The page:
HONG KONG: A train collision disrupted services in Hong Kong on Monday (Mar 18), threatening commuter chaos during rush hour in the heart of the Asian financial hub, authorities said.
The drivers of both trains were taken to hospital, the network operator added, urging commuters to use other forms of travel or different rail routes.
The trains carried no passengers at the time of the collision which occurred during the trial run of a new signal system.
An investigation into the incident has begun.
The rare disruption on a network used by nearly 6 million people every weekday brought services to a halt between the stations of Central and Admiralty, rail operator MTR Corp said.
"The repair will take quite a long time and the service between Central and Admiralty ... will not be available for the whole day," its operations director, Lau Tin-shing, told a news briefing.
Emergency services arrived on the scene at around 3am and found that two trains had collided - one train bound for Central and another bound for Tsuen Wan, a representative from the fire department told reporters at a press conference.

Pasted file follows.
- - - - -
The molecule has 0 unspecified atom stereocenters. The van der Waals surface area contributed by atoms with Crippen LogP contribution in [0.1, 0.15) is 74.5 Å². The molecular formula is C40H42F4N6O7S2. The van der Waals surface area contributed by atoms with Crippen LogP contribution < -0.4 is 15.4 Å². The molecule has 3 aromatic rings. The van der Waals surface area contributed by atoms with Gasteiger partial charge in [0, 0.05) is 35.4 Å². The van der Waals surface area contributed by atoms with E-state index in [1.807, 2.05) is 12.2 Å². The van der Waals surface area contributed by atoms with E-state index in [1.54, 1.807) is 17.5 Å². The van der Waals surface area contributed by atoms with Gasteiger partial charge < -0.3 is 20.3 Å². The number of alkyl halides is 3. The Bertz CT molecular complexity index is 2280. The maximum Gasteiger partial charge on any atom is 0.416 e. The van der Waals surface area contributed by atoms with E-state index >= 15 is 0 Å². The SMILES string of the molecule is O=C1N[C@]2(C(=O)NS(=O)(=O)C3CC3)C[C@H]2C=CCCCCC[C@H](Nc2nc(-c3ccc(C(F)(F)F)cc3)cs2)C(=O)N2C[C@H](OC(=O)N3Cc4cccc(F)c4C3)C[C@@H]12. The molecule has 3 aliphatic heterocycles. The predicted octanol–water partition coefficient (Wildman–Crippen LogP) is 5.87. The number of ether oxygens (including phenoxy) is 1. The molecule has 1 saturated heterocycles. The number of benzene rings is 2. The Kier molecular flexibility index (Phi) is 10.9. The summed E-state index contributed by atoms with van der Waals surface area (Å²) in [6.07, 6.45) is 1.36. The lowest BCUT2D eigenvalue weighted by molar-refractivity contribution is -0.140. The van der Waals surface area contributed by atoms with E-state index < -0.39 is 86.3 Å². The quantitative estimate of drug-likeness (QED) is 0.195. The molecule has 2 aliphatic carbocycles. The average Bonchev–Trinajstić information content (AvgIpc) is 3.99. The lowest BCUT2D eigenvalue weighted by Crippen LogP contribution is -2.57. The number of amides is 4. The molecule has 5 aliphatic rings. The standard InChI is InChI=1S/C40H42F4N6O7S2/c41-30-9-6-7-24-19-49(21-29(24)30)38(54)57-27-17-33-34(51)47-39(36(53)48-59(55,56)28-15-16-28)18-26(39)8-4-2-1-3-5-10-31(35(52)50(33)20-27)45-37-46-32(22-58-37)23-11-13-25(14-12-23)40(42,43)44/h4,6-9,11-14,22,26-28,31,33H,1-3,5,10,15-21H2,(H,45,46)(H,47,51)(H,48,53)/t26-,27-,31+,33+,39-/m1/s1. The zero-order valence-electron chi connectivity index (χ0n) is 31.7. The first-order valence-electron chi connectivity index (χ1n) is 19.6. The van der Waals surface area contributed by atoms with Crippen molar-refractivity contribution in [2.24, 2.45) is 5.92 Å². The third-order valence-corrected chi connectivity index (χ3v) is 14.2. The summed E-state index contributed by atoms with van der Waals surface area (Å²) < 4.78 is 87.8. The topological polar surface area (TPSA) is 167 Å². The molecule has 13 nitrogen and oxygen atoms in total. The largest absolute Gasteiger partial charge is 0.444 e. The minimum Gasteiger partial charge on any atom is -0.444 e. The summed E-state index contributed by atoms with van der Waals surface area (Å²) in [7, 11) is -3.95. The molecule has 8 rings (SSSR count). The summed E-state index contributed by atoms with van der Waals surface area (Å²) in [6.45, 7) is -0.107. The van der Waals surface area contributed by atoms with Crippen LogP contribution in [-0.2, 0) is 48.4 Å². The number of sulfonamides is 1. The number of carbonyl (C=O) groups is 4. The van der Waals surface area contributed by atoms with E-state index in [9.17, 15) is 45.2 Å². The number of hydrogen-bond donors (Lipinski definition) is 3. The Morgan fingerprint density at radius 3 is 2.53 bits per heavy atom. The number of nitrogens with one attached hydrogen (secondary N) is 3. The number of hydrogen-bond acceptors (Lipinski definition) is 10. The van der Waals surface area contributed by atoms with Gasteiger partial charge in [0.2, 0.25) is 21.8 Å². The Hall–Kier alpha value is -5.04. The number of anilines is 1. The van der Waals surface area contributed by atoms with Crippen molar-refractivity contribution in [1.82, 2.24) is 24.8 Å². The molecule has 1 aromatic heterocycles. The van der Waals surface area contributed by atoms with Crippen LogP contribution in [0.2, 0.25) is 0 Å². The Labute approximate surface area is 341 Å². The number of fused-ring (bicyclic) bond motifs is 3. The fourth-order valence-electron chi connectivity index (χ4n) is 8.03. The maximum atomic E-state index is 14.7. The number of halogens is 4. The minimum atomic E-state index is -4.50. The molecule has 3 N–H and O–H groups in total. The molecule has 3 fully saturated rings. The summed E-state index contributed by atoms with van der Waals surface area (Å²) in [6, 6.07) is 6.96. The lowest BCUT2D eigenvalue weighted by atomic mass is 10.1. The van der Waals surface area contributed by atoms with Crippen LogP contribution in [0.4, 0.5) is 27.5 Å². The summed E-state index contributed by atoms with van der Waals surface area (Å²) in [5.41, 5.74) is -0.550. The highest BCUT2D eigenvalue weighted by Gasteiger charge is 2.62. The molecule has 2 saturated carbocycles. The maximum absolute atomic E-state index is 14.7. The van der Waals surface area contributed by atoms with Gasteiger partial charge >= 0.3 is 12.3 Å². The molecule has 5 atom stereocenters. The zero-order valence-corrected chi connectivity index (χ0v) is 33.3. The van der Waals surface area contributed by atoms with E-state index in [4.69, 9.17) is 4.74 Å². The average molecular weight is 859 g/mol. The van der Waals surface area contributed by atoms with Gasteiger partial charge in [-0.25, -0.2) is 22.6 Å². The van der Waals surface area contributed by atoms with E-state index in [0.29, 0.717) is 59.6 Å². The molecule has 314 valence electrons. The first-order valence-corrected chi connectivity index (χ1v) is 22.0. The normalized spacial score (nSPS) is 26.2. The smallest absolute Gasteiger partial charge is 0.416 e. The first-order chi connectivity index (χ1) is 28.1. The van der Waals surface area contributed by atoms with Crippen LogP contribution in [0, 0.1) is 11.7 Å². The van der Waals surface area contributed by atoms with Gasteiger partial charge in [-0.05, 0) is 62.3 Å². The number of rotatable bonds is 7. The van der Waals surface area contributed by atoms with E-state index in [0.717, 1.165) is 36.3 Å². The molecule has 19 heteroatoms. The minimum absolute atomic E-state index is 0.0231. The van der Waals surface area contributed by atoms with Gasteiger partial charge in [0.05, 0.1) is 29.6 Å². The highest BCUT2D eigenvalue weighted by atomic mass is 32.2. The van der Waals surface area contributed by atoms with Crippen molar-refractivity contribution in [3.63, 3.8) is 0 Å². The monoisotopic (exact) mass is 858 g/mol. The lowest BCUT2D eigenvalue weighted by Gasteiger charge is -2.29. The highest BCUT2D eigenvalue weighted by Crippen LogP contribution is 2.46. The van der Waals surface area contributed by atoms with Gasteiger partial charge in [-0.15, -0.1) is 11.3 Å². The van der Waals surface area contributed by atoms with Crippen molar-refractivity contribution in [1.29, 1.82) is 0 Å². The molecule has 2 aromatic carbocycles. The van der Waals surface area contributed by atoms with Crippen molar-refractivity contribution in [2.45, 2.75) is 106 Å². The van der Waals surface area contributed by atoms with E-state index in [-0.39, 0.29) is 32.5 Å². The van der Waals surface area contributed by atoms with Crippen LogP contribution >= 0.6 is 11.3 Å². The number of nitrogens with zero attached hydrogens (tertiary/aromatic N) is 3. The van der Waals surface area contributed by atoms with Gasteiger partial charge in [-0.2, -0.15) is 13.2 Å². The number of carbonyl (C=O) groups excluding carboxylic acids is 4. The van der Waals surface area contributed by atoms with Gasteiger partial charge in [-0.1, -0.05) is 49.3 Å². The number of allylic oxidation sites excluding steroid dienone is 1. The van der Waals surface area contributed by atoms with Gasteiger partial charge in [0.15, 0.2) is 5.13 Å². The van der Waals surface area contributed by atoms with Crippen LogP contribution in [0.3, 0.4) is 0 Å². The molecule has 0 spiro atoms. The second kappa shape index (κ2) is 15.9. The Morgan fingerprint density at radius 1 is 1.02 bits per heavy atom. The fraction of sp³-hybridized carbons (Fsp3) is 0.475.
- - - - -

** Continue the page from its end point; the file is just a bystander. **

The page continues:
Firefighters took away two people from the scene, with one driver suffering from a leg injury, he said.
Service on the Tsuen Wan Line between Admiralty Station and Central Station was suspended due to an incident near Central Station, according to the MTR corporation's website and Facebook page.
In a statement, the Hong Kong government expressed "great concern" over the collision and said MTR Corp has been requested to conduct a "thorough investigation into the cause of the incident".
"The Secretary for Transport and Housing, Mr Frank Chan Fan, has already requested the MTR Corporation Limited (MTRCL) to conduct thorough investigation into the cause of incident," said the statement. "Mr Chan has also relayed to the Chairman of MTRCL board, Professor Frederick Ma, the request to call an urgent board meeting."
The transport department is also closely monitoring traffic conditions and has coordinated other public transport operators to enhance service, added the statement.
Monday's incident comes nearly half a year after a signalling system failure on four major lines caused major travel disruption, affecting thousands of commuters.
MTR Corporation was penalised HK$8 million for the disruption on Oct 16 last year. An investigation into the incident found that the disruption was caused by differences between two groups of computers in use for the signalling systems of the four lines.